Home / Resources / Clinical Gems / International Textbook of Diabetes Mellitus, 4th Ed., Excerpt #129: Beta-Cell Mass and Function in Human Type 2 Diabetes Part 5

International Textbook of Diabetes Mellitus, 4th Ed., Excerpt #129: Beta-Cell Mass and Function in Human Type 2 Diabetes Part 5

Jun 12, 2018
 

Loss of ?-cell functional identity

The dominance of β-cell functional impairment in T2DM implies that β-cells have lost, at least in part, their normal insulin secretory phenotype. The associated molecular features have been discussed in a number of insightful reviews and research articles, and the role of genetic, epigenetic, transcriptomic and proteomic changes has been described extensively [151 – 166]. At the cellular level, β-cell insulin degranulation and the recently hypothesized β-cell dedifferentiation phenomenon could play key roles. Insulin granules can be easily identified by electron microscopy on the basis of their typical morphology, characterized by a dense core and a more or less clearly visible halo [15,36,167,168]. In addition, secretory granules can be subdivided into mature and immature, based on distinct ultrastructural, biochemical, and functional characteristics [167 – 171], with a relative ratio of 6 to 10 in normal human β-cells [18,172]. Notably, this ratio may be under genetic control, as documented by the finding that β-cells from nondiabetic carriers of the Gly(972)→Arg IRS-1 polymorphism contain a several-fold greater number of immature secretory granules and a lower number of mature granules compared to control β-cells [173]. Also, depending on the technique used, it has been estimated that the number of insulin granules in rodent β-cells ranges from 5000 to more than 10,000 per cell [168,174], of which around 10% are in close proximity to the plasma membrane (“docked” granules) [175]. A few studies have suggested that docked granules could be mainly involved in the first phase of insulin release, but this issue remains controversial [161 – 171,176 – 178].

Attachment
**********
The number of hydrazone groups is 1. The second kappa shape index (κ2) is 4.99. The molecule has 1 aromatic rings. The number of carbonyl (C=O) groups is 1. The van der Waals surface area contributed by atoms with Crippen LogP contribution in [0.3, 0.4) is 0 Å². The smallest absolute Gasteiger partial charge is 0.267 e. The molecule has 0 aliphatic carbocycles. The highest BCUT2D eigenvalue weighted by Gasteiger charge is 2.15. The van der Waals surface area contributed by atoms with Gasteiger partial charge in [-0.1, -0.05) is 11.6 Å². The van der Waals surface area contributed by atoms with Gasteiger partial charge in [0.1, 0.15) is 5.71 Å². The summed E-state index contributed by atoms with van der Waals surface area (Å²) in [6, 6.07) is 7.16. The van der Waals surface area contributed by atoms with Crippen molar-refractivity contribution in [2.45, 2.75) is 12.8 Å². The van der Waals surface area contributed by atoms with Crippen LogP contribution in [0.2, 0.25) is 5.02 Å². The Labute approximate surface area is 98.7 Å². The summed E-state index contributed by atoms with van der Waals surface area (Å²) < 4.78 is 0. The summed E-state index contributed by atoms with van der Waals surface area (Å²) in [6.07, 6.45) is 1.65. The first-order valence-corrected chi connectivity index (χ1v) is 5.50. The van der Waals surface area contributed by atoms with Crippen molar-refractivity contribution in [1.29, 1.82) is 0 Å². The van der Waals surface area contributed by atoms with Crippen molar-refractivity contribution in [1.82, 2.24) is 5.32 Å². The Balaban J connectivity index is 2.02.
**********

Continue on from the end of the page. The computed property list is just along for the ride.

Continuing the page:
The amount of insulin granules in β-cells from human subjects with T2DM has been investigated by electron microscopy, showing an average 30 – 40% reduction versus control samples, due to a lower number of mature granules [18,172]. Interestingly, the amount of docked granules has been reported to be similar in type 2 diabetic and nondiabetic β-cells, but with a much higher proportion of immature granules (around fourfold compared to the control cases) [172]. In addition to these changes, decreased gene and/or protein expression of molecules involved in vesicle exocytosis (such as syntaxin-1A, SNAP-25, VAMP-2, Munc-18, Munc 13-1, synaptotagmin V and synaptophysin) has been found in islets from type 2 diabetic patients [179]. Clearly, these changes can conceivably contribute to impair insulin turnover in β-cells from diabetic subjects [180]. At the same time, the insulin granule density of human type 2 diabetic β-cells can be restored (Figure 24.12). In fact, when islets prepared from type 2 diabetic donors were studied after a 24-hour incubation in culture medium containing 5.5 mM glucose and therapeutical concentration of metformin, the volume of mature insulin granules increased from 1.9 ± 0.5 to 3.4 ± 0.3%, which was similar to the value in nondiabetic β-cells (3.2 ± 0.7%) [18]. Although further work is needed, these latter results are in agreement with observations showing replenishment of β-cell granules after reduction of blood glucose in the diabetic Psammomys obesus [181], and with ex vivo and in vivo experiments demonstrating recovery of insulin secretory function of human type 2 diabetic β-cells [26,88,165,182 – 184].